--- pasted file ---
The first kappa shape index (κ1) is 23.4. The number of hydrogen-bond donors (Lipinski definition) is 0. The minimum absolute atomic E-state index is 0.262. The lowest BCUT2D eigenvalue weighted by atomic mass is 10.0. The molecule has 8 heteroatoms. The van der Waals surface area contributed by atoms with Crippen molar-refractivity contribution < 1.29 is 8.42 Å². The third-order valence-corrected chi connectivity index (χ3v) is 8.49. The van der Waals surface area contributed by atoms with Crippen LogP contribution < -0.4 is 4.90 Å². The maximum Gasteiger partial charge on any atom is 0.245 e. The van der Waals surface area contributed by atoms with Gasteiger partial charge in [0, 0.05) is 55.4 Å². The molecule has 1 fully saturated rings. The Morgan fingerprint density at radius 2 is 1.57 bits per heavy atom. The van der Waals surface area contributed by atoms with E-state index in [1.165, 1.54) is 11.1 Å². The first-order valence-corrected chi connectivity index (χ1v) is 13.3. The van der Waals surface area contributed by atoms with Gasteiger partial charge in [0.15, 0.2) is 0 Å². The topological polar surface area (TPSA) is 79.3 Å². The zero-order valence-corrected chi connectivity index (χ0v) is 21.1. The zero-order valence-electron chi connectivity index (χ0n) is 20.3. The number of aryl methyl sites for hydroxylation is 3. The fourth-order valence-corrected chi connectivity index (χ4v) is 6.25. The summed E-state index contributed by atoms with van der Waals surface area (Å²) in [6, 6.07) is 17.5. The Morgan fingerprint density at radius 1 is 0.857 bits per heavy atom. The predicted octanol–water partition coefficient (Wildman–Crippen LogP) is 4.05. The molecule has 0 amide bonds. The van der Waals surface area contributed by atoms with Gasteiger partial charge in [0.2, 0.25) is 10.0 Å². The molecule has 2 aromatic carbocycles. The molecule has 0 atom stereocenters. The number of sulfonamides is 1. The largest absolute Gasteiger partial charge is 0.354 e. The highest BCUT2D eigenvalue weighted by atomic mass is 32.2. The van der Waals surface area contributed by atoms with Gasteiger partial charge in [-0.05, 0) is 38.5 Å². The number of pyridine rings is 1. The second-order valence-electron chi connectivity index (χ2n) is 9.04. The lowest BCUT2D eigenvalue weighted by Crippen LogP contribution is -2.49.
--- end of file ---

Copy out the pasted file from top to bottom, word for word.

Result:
The first kappa shape index (κ1) is 23.4. The number of hydrogen-bond donors (Lipinski definition) is 0. The minimum absolute atomic E-state index is 0.262. The lowest BCUT2D eigenvalue weighted by atomic mass is 10.0. The molecule has 8 heteroatoms. The van der Waals surface area contributed by atoms with Crippen molar-refractivity contribution < 1.29 is 8.42 Å². The third-order valence-corrected chi connectivity index (χ3v) is 8.49. The van der Waals surface area contributed by atoms with Crippen LogP contribution < -0.4 is 4.90 Å². The maximum Gasteiger partial charge on any atom is 0.245 e. The van der Waals surface area contributed by atoms with Gasteiger partial charge in [0, 0.05) is 55.4 Å². The molecule has 1 fully saturated rings. The Morgan fingerprint density at radius 2 is 1.57 bits per heavy atom. The van der Waals surface area contributed by atoms with E-state index in [1.165, 1.54) is 11.1 Å². The first-order valence-corrected chi connectivity index (χ1v) is 13.3. The van der Waals surface area contributed by atoms with Gasteiger partial charge in [0.15, 0.2) is 0 Å². The topological polar surface area (TPSA) is 79.3 Å². The zero-order valence-corrected chi connectivity index (χ0v) is 21.1. The zero-order valence-electron chi connectivity index (χ0n) is 20.3. The number of aryl methyl sites for hydroxylation is 3. The fourth-order valence-corrected chi connectivity index (χ4v) is 6.25. The summed E-state index contributed by atoms with van der Waals surface area (Å²) in [6, 6.07) is 17.5. The Morgan fingerprint density at radius 1 is 0.857 bits per heavy atom. The predicted octanol–water partition coefficient (Wildman–Crippen LogP) is 4.05. The molecule has 0 amide bonds. The van der Waals surface area contributed by atoms with Gasteiger partial charge in [0.2, 0.25) is 10.0 Å². The molecule has 2 aromatic carbocycles. The molecule has 0 atom stereocenters. The number of sulfonamides is 1. The largest absolute Gasteiger partial charge is 0.354 e. The highest BCUT2D eigenvalue weighted by atomic mass is 32.2. The van der Waals surface area contributed by atoms with Gasteiger partial charge in [-0.05, 0) is 38.5 Å². The number of pyridine rings is 1. The second-order valence-electron chi connectivity index (χ2n) is 9.04. The lowest BCUT2D eigenvalue weighted by Crippen LogP contribution is -2.49.